House Republicans said the U.S. Nuclear Regulatory Commission should consider the additional costs of measures ordered in response to the reactor disaster in Japan two years ago.
“Safety gains should be significant enough to outweigh additional costs” to be paid by industry, Representative John Shimkus of Illinois, chairman of an Energy and Commerce subcommittee, said today at a hearing in Washington with the five NRC commissioners.
The NRC is voting on a staff proposal to require radiation-screening filters on vents at 31 of the oldest U.S. reactors, which Exelon Corp. of Chicago has said would cost $15 million to $20 million at each unit. The agency is seeking to improve U.S. safety after a triple meltdown at Japan’s Fukushima Dai-Ichi plant in March 2011.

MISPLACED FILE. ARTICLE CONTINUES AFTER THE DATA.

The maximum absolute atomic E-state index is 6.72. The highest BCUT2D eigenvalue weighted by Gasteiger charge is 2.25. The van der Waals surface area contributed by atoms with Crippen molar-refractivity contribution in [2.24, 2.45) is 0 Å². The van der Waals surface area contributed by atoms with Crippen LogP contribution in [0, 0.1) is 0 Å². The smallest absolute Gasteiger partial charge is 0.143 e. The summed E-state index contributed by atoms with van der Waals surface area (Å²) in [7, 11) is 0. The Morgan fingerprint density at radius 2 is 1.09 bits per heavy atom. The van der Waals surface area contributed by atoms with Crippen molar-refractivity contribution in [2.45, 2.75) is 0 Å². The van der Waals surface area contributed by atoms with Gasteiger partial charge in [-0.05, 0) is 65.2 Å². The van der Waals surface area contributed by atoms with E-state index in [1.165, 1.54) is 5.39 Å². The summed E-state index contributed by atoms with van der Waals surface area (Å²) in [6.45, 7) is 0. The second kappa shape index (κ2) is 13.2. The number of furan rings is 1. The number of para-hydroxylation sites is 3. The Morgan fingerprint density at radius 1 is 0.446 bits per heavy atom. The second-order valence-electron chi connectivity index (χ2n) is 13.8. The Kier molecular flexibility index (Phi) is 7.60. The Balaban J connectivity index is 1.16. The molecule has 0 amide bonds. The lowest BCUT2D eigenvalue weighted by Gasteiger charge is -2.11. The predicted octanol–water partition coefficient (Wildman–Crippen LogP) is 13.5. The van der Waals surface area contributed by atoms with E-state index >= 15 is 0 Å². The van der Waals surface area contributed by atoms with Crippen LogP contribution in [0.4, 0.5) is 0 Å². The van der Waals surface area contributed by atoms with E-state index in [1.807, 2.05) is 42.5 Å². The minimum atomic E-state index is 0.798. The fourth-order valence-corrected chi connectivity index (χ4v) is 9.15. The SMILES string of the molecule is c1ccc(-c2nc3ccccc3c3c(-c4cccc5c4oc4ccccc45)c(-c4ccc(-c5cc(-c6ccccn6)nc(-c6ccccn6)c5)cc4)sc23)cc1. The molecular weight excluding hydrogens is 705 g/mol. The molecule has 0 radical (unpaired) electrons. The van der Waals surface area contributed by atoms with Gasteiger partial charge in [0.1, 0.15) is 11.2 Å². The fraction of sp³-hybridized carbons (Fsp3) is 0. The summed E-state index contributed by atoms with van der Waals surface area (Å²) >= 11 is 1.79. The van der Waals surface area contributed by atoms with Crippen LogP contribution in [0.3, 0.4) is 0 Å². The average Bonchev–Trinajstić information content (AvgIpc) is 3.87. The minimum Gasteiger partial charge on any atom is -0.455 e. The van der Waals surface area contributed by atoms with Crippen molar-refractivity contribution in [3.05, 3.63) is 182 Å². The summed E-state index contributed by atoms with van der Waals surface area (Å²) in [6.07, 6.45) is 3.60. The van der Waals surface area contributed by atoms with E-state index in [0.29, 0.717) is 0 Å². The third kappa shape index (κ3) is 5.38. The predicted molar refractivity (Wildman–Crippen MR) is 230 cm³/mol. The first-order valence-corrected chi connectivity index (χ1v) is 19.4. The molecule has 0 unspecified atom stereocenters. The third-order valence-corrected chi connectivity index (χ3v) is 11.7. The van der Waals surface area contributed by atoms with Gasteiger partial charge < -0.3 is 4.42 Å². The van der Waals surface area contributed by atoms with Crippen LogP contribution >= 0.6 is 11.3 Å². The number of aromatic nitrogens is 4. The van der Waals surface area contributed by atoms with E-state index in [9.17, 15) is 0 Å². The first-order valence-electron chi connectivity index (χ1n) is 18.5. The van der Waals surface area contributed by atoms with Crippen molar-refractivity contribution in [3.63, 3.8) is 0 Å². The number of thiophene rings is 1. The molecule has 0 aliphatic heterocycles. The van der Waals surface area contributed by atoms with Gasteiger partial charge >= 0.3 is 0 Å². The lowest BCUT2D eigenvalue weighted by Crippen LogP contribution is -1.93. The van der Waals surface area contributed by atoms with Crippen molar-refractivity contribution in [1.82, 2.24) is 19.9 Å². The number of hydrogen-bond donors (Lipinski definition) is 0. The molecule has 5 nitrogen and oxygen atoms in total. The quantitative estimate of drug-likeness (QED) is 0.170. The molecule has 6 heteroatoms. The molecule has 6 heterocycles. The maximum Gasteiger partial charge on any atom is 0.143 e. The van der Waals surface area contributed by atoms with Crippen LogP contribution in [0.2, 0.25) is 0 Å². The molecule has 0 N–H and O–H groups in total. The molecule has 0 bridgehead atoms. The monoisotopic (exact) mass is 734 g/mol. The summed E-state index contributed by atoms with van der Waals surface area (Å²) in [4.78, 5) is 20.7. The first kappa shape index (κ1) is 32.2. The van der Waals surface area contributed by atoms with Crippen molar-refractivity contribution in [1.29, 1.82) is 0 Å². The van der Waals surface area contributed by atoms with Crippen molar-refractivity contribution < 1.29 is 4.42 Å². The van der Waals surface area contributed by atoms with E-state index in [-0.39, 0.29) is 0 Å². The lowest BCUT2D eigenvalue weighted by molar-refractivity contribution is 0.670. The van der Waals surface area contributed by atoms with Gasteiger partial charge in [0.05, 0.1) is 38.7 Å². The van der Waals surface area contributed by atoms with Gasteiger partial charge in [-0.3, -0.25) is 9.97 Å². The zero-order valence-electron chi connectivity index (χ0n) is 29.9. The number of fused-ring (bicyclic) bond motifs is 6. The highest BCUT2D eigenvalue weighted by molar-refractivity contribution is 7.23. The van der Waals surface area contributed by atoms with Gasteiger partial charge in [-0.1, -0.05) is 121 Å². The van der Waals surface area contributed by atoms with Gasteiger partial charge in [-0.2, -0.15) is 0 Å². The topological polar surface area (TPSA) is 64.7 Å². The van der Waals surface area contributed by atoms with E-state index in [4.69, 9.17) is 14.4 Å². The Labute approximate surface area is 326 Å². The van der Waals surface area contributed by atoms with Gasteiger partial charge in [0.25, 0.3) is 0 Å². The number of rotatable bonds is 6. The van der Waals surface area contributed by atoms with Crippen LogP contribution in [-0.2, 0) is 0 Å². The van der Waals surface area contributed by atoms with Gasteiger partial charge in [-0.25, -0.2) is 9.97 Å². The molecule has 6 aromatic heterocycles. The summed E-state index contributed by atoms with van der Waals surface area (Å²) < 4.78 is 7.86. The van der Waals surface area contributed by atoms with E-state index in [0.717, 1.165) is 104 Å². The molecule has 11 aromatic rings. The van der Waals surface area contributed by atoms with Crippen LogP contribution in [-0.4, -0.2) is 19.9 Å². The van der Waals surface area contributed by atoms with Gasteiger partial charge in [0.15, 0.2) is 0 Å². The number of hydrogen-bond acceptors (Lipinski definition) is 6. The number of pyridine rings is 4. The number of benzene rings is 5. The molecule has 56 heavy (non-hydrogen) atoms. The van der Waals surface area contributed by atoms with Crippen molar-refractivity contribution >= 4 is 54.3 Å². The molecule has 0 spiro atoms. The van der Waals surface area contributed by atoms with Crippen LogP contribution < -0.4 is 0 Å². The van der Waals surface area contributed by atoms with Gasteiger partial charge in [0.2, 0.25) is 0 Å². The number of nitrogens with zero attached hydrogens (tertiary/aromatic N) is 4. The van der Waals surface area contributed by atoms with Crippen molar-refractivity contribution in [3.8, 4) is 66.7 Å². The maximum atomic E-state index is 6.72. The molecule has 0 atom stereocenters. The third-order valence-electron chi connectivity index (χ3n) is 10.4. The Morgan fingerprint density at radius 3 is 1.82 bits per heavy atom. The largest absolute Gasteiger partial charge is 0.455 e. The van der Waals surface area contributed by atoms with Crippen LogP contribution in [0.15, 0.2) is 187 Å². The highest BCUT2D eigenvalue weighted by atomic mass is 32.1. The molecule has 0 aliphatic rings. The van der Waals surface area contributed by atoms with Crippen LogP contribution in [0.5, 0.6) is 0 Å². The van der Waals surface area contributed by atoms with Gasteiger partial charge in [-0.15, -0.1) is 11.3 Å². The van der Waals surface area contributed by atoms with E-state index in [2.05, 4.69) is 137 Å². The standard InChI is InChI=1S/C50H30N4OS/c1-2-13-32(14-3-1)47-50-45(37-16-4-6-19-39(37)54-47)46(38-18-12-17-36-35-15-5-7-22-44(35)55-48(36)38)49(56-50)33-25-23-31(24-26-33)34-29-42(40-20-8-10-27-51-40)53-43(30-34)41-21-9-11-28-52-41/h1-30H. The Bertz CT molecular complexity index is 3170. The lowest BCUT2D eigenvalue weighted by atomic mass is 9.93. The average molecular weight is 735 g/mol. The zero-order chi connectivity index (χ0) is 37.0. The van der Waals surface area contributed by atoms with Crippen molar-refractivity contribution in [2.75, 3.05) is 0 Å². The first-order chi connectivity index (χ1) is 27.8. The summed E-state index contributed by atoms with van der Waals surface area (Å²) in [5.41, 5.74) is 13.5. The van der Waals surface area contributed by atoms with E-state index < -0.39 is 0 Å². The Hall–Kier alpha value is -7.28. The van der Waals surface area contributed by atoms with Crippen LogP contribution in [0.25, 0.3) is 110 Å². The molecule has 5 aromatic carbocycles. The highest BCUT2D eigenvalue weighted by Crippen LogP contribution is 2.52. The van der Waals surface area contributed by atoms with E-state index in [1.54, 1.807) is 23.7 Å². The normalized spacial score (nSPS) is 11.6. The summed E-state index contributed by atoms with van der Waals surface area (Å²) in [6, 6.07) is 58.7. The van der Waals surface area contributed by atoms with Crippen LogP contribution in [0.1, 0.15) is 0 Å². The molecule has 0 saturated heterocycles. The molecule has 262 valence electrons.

Environmental groups have said the recommendation for filters is necessary and overdue, while the Nuclear Energy Institute, a Washington-based industry group, has said upgrades should be considered on a plant-specific basis.
Representative Ed Whitfield, a Kentucky Republican, joined Shimkus in saying any additional costs on reactors should be justified by safety benefits. Democrats including Representatives Paul Tonko of New York and Henry Waxman of California said the NRC should adopt its staff’s recommendation to require the filters.
“To the public, there is no such thing as a small nuclear accident,” said Tonko, the top Democrat on the panel.
NRC Chairman Allison Macfarlane declined to comment on the commission’s voting because it was still in progress.